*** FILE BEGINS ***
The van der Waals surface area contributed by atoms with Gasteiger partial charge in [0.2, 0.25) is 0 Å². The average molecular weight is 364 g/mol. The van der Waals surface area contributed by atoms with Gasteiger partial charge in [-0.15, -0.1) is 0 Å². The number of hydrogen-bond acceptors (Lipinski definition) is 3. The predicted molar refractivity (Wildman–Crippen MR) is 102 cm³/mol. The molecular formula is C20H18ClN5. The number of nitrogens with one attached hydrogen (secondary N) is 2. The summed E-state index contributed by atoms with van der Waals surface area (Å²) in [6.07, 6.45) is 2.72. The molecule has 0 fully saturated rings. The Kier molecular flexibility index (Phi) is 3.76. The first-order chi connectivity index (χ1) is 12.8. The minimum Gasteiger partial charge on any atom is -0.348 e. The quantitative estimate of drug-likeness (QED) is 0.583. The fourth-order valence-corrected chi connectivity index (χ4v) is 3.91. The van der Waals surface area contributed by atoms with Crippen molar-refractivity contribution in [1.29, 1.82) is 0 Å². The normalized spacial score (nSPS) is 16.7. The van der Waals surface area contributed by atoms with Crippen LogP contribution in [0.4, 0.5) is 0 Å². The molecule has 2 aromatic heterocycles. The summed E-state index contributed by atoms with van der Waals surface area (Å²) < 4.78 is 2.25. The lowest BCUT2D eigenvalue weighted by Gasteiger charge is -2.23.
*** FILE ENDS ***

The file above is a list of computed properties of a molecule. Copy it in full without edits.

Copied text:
The van der Waals surface area contributed by atoms with Gasteiger partial charge in [0.2, 0.25) is 0 Å². The average molecular weight is 364 g/mol. The van der Waals surface area contributed by atoms with Gasteiger partial charge in [-0.15, -0.1) is 0 Å². The number of hydrogen-bond acceptors (Lipinski definition) is 3. The predicted molar refractivity (Wildman–Crippen MR) is 102 cm³/mol. The molecular formula is C20H18ClN5. The number of nitrogens with one attached hydrogen (secondary N) is 2. The summed E-state index contributed by atoms with van der Waals surface area (Å²) in [6.07, 6.45) is 2.72. The molecule has 0 fully saturated rings. The Kier molecular flexibility index (Phi) is 3.76. The first-order chi connectivity index (χ1) is 12.8. The minimum Gasteiger partial charge on any atom is -0.348 e. The quantitative estimate of drug-likeness (QED) is 0.583. The fourth-order valence-corrected chi connectivity index (χ4v) is 3.91. The van der Waals surface area contributed by atoms with Crippen molar-refractivity contribution in [1.29, 1.82) is 0 Å². The normalized spacial score (nSPS) is 16.7. The van der Waals surface area contributed by atoms with Crippen LogP contribution in [0.4, 0.5) is 0 Å². The molecule has 2 aromatic heterocycles. The summed E-state index contributed by atoms with van der Waals surface area (Å²) < 4.78 is 2.25. The lowest BCUT2D eigenvalue weighted by Gasteiger charge is -2.23.